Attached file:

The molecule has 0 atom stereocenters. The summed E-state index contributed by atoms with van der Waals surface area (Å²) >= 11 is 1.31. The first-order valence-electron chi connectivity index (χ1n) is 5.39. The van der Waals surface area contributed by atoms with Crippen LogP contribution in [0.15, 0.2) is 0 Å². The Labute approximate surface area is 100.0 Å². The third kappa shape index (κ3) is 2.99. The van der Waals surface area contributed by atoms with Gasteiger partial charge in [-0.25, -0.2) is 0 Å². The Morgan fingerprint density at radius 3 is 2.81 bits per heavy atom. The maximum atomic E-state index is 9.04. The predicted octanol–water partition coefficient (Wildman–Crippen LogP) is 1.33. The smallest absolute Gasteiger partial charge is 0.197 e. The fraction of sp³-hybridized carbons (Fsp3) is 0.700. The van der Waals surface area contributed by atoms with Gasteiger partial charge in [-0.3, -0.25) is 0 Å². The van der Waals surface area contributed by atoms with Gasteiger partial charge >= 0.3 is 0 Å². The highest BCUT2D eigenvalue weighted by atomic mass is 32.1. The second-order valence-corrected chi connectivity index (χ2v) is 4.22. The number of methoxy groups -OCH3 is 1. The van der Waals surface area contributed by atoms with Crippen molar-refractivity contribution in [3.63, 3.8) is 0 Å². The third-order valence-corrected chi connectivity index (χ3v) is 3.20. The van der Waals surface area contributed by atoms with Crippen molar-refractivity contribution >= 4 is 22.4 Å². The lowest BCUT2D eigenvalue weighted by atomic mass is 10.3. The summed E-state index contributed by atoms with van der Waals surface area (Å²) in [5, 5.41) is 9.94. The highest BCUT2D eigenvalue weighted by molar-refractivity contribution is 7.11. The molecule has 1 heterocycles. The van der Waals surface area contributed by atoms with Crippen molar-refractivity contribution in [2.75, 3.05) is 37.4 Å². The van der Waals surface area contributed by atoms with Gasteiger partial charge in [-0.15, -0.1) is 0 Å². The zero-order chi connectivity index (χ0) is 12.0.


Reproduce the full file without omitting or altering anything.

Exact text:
The molecule has 0 atom stereocenters. The summed E-state index contributed by atoms with van der Waals surface area (Å²) >= 11 is 1.31. The first-order valence-electron chi connectivity index (χ1n) is 5.39. The van der Waals surface area contributed by atoms with Crippen LogP contribution in [0.15, 0.2) is 0 Å². The Labute approximate surface area is 100.0 Å². The third kappa shape index (κ3) is 2.99. The van der Waals surface area contributed by atoms with Gasteiger partial charge in [-0.25, -0.2) is 0 Å². The Morgan fingerprint density at radius 3 is 2.81 bits per heavy atom. The maximum atomic E-state index is 9.04. The predicted octanol–water partition coefficient (Wildman–Crippen LogP) is 1.33. The smallest absolute Gasteiger partial charge is 0.197 e. The fraction of sp³-hybridized carbons (Fsp3) is 0.700. The van der Waals surface area contributed by atoms with Gasteiger partial charge in [-0.3, -0.25) is 0 Å². The van der Waals surface area contributed by atoms with Gasteiger partial charge >= 0.3 is 0 Å². The highest BCUT2D eigenvalue weighted by atomic mass is 32.1. The second-order valence-corrected chi connectivity index (χ2v) is 4.22. The number of methoxy groups -OCH3 is 1. The van der Waals surface area contributed by atoms with Crippen molar-refractivity contribution in [3.63, 3.8) is 0 Å². The third-order valence-corrected chi connectivity index (χ3v) is 3.20. The van der Waals surface area contributed by atoms with Crippen molar-refractivity contribution >= 4 is 22.4 Å². The lowest BCUT2D eigenvalue weighted by atomic mass is 10.3. The summed E-state index contributed by atoms with van der Waals surface area (Å²) in [5, 5.41) is 9.94. The highest BCUT2D eigenvalue weighted by molar-refractivity contribution is 7.11. The molecule has 1 heterocycles. The van der Waals surface area contributed by atoms with Crippen molar-refractivity contribution in [2.75, 3.05) is 37.4 Å². The van der Waals surface area contributed by atoms with Gasteiger partial charge in [-0.15, -0.1) is 0 Å². The zero-order chi connectivity index (χ0) is 12.0.